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The Daily Tar Heel

Editorial: A thank you to the University's essential workers

CDS employee Francisca Ventura serves food from Latinx communities on Thursday, Sept. 26, 2019 at Lenoir Dining Hall in Chapel Hill.

To all the essential workers supporting the University: the Editorial Board would like to acknowledge the work you are doing and extend our utmost gratitude. 

As the University takes our money and exploits your labor, we all get caught up in a COVID disaster. The media often gives students a platform to speak on these issues, but workers are just as affected by the University’s poor decision-making. Know that the tireless work you all are doing does not go unnoticed or unappreciated — at least not by us.

Workers at UNC advocated for better working conditions, and the University largely ignored them. The danger you are putting yourselves through to salvage our ‘college experience’ is ridiculous. In just one week, multiple COVID-19 clusters emerged and the University canceled all in-person classes. Students living on-campus were also forced to leave.

While much of the conversation about these clusters is centered on students, the workers who clean and manage campus spaces deserve the same level of compassion and concern. 

The workers who maintain facilities, work in dining halls, clean dorms and support sick students do the labor that ensures this University can continue functioning. Pre-pandemic, that was already an incredibly difficult task. Now you all have to go the extra mile to follow University, state and national guidelines while risking your own health.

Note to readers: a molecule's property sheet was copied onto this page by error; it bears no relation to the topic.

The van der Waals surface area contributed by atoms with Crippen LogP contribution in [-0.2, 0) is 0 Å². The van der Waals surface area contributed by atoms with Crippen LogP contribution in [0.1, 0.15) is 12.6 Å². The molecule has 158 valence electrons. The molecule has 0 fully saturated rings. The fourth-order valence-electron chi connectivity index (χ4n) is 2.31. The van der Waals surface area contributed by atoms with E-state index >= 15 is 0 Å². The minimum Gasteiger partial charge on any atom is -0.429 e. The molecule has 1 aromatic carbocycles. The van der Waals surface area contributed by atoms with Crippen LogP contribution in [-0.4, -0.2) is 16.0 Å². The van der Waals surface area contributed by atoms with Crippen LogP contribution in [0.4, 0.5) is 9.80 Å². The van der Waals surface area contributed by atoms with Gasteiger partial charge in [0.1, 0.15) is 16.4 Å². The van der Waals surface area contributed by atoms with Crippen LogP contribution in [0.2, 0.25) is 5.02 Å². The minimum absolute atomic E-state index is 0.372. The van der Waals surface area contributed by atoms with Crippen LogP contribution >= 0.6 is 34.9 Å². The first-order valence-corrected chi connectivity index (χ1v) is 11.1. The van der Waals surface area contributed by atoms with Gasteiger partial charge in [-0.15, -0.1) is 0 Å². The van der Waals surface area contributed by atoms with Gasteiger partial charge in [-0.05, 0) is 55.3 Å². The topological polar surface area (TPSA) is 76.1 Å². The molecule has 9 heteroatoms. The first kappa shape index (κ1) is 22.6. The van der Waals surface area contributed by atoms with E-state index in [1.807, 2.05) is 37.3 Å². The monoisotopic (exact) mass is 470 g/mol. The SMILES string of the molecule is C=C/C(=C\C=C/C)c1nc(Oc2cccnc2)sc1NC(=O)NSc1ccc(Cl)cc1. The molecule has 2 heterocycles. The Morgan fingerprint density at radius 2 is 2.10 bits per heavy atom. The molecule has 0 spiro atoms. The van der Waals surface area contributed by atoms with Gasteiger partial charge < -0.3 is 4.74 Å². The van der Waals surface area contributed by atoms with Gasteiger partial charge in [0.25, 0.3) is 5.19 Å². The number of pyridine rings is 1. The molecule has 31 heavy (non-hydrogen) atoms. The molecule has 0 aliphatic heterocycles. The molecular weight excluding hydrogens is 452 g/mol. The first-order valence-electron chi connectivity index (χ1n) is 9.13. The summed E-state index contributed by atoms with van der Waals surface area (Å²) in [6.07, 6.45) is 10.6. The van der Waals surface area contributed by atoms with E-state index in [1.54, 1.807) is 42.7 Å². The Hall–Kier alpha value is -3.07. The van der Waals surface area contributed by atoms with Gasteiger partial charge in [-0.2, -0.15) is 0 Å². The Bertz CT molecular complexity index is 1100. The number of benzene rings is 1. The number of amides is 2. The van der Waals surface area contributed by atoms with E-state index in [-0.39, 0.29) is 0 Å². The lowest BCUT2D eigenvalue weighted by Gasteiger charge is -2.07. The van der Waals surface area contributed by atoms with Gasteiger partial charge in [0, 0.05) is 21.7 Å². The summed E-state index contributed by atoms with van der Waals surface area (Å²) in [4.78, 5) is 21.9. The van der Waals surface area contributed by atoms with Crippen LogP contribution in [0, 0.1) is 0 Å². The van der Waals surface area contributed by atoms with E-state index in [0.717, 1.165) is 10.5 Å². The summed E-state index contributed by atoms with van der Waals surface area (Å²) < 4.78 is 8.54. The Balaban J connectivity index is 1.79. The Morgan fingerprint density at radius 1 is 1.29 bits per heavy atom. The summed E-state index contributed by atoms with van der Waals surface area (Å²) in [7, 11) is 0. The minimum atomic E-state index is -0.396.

The Editorial Board is aware of the sacrifices you are making — and we cannot thank you enough.

Without a doubt, UNC failed its students, faculty and workers. Bringing students to campus and resuming in-person instruction against recommendations of public health officials is pretty damning. 

Workers on campus have been let down by both the University and its students. Students are gathering off-campus, violating social distancing and community guidelines. All the while, students return to campus each day for classes or other gatherings. This puts the lives of University employees — many of whom are Black or people of color, and therefore at higher risk for COVID-19 — in danger. 

You deserve better.

Your lives have been affected by COVID-19 in uniquely difficult ways. In addition to worrying about the health of your own families, you are now expected to take care of thousands of undergraduate and graduate students. The mental, physical and emotional cost of this labor is so high. 

On top of this, the University is notorious for its lack of transparency. Students often find themselves in the dark about important and relevant information. We can’t imagine the communication to essential workers is any more transparent. 

Let’s be real. Many students are privileged enough to have the choice to come back to campus, to take classes online and stay at home. For University employees, leaving UNC is not as simple as selecting the “Remote Only” option on ConnectCarolina. 

Your income and livelihood is tied to a university that is putting your life at risk every day. Interacting with students who choose to ignore community guidelines is only one aspect of these challenges. We could spend all day describing the ways that students have made living in Chapel Hill even harder for residents: increased rent and partying, just to name a couple.

Now, as UNC moves to remote instruction after just one week, everyone can see how the administration lacks a brain as well as a heart. Students and employees were exposed unnecessarily, now to be sent home and risk bringing the virus with them.

The Editorial Board has an incredible amount of respect and gratitude for the work of employees who keep the University’s doors open, pandemic or not. We know the faceless term ‘employees’ hides that you are individuals with lives that are just as vulnerable — if not more vulnerable — to COVID-19 as the rest of the campus community. 

The last few weeks would have been even worse without your help. So, to every person who is working to keep UNC as clean and safe as possible: thank you. 

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